In her March 22, 2020 list, she makes a very generous offer to all gardeners: access to her gardening courses.  She writes:

I am getting emails from first-time gardeners wanting to grow food in this year of the pandemic, yet my gardening classes, workshops and talks in the region have been cancelled or postponed indefinitely. SO, I am making my Year Round Harvest gardening course slides available to everyone. These are pdf files of the PowerPoint slides that I show in my two 10-month gardening courses and are normally only accessible by the people registered in the classes. The two courses are sponsored by the Horticulture Centre of the Pacific [https://hcp.ca/ ] and the Salt Spring Garden Club [https://ssigardenclub.ca/ ] and I appreciate their support for releasing these presentation to anyone who wants to see them.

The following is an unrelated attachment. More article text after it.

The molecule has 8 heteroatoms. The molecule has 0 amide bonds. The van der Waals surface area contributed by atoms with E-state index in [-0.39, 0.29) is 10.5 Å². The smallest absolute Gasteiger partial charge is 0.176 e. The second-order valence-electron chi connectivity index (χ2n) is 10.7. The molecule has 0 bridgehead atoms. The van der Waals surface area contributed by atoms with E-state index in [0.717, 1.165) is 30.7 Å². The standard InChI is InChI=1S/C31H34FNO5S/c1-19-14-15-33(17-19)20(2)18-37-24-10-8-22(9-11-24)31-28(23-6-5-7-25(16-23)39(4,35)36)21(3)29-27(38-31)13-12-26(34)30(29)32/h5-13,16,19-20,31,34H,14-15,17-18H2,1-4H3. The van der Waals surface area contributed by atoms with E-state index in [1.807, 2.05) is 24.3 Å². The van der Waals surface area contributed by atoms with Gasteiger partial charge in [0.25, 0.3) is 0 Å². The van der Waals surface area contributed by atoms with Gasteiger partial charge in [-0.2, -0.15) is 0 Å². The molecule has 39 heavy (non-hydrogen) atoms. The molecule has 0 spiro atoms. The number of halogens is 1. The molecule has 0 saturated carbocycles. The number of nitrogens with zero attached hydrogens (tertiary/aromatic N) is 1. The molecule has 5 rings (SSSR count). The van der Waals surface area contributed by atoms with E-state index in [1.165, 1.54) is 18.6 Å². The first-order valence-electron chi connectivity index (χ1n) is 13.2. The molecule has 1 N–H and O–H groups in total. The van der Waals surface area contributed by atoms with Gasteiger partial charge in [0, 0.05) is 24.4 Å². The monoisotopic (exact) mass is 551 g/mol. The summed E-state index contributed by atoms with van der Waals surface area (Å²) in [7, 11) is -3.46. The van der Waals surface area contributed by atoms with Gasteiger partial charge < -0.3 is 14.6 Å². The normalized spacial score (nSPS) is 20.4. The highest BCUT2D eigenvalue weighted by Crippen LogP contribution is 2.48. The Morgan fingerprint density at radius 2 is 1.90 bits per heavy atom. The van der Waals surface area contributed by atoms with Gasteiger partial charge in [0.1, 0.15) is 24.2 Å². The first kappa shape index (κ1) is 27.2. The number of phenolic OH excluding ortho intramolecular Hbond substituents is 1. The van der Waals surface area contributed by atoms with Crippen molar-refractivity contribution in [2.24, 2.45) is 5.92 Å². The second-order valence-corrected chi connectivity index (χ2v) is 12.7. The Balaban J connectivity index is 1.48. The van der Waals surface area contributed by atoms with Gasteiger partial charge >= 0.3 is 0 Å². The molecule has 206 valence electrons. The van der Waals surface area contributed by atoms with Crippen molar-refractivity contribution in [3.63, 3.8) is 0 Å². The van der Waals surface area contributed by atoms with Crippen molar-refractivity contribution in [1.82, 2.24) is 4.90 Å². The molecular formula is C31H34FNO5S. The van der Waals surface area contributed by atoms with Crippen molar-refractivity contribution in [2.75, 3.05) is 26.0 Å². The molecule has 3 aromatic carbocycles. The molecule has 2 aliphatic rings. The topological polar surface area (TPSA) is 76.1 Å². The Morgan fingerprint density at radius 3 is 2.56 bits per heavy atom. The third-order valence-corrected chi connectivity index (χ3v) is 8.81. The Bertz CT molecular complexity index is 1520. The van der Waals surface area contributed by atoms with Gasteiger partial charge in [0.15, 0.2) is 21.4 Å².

You will need to use the class password to view these files, which will be available until December. Here’s how: 

Go to: http://www.lindagilkeson.ca/coursenotes.html

Use this password: honeycrisp

Click on SUBMIT (hitting ENTER doesn’t work)

 Around the middle of each month from January to October I put up a new module on a different topic appropriate to the season. So far, there are 3 files:

  1. Garden Plans and Seed Starting 
  2. Soil, Nutrients and Amendments 
  3. Spring Garden 

If you have questions about the material in these presentations, there is much more detail in my book Backyard Bounty. If you have access to a copy, please try to find your answers there first: I am becoming overwhelmed by emails. My priority is to answer questions for people in this year’s gardening classes and from Master Gardeners in BC and I will try to answer others as I have time.

Thank you to Linda for her generosity.